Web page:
By Mike Woods France - UK
Friday is the 70th anniversary of D-Day, the Allied army invasion of Normandy in northern France that turned the tide in World War II.
Some 156,000 British, American, Canadian and other soldiers took part in the largest military operation in history. Among them was a squadron of 177 French soldiers. RFIʼs Mike Woods met one of them.
Itʼs been a busy springtime for Hubert Faure. This former warrant officer of the French Free Forces has been receiving many guests at his apartment on the west side of Paris. He celebrated his 100th birthday last week, and this week, he marks the 70th anniversary of his landing in Normandy.He was already well into a military career when he was mobilized at the outbreak of the war in 1940. Following the armistice, he avoided being taken prisoner and escaped capture once on his way home to southwest France. He came to his home and began working with the French Resistance, an activity he continued until late in 1942.
“One of our comrades accidently revealed I was taking part”, he told me. “Luckily, the colonel in the region knew me and said I had to leave, so I fled to Spain. Like everyone who went there, I was arrested and spent the winter in a concentration camp. In Spring, I escaped, and went to Portugal on foot.”
From there, Faure flew to England. He entered under the command of Philippe Kieffer, a French navy captain who set up a special commando force with the British army. After intense and selective training, Faure knew something big was coming in late spring of 1944.
“On May 25th, Kieffer gathered everybody and said we were going to carry out a decisive operation that would take us into France. He said half of those who went would fall, and that anyone who wanted to quit had to do so immediately. No one backed down, so we went to Southampton.”
They spent ten days in secret camps, studying their mission. On the eve of the invasion, they went to their barges, understanding theyʼd start the new day doing battle.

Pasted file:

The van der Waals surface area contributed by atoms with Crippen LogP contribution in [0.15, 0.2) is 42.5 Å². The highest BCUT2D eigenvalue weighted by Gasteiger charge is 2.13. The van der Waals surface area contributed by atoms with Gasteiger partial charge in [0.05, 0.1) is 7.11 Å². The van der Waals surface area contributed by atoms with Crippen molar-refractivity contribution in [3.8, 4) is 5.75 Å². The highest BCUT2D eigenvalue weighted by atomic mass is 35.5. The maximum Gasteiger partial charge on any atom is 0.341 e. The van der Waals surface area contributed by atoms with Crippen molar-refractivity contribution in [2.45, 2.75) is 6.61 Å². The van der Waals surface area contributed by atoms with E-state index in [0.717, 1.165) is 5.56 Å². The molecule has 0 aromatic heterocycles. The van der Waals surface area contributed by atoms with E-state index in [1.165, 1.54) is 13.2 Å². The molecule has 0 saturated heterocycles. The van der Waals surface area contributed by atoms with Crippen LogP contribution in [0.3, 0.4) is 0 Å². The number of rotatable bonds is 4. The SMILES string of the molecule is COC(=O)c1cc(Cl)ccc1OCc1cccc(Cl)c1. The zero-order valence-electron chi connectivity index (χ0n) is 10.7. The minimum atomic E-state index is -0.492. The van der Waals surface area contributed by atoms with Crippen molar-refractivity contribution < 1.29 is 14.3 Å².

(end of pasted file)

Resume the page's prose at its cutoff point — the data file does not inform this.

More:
Faure remembers it clearly: “We were to leave as quickly as possible so everyone would get a bit of sleep, but it wasnʼt possible, because the sea was too rough. All night long, all around us, the Allied planes were flying, dropping bombs on the coast. You can imagine the atmosphere."
They arrived at Sword Beach by the town of Ouistreham in the morning, arriving just after seven in the morning, timing their landing with the low tide.
“At the low tide, any mines will have been washed away. All the same, we were under fire, some men were killed. So we had to jump into the water, with 30 kilos of supplies, weapons and ammunition.”
Faure describes a long day surrounded by missiles and smokescreens, in a landscape lined with battleships and warplanes screaming overhead. The commandos separated and regrouped, lost their radio communications and made contact with civilians. Their mission was to disarm a casino transformed into a blockhouse, and doing so meant advancing through mine fields and blockades. Finally, when the day was over, their general gathered them in a café...
“The general welcomed us, said he was happy we made it. He gave each of us a glass of champagne and we made a toast, with the general."
Of the 177 commandos, there were 44 casualties on D-Day, including ten deaths. They continued to fight through the Battle of Normandy  that raged through the summer. Faure at one point spent a month recovering from an injury.
He is one of ten commandos who remain, and on Friday he returns to Ouistreham, among the 3000 veterans joining French President François Hollande for official ceremonies in Normandy.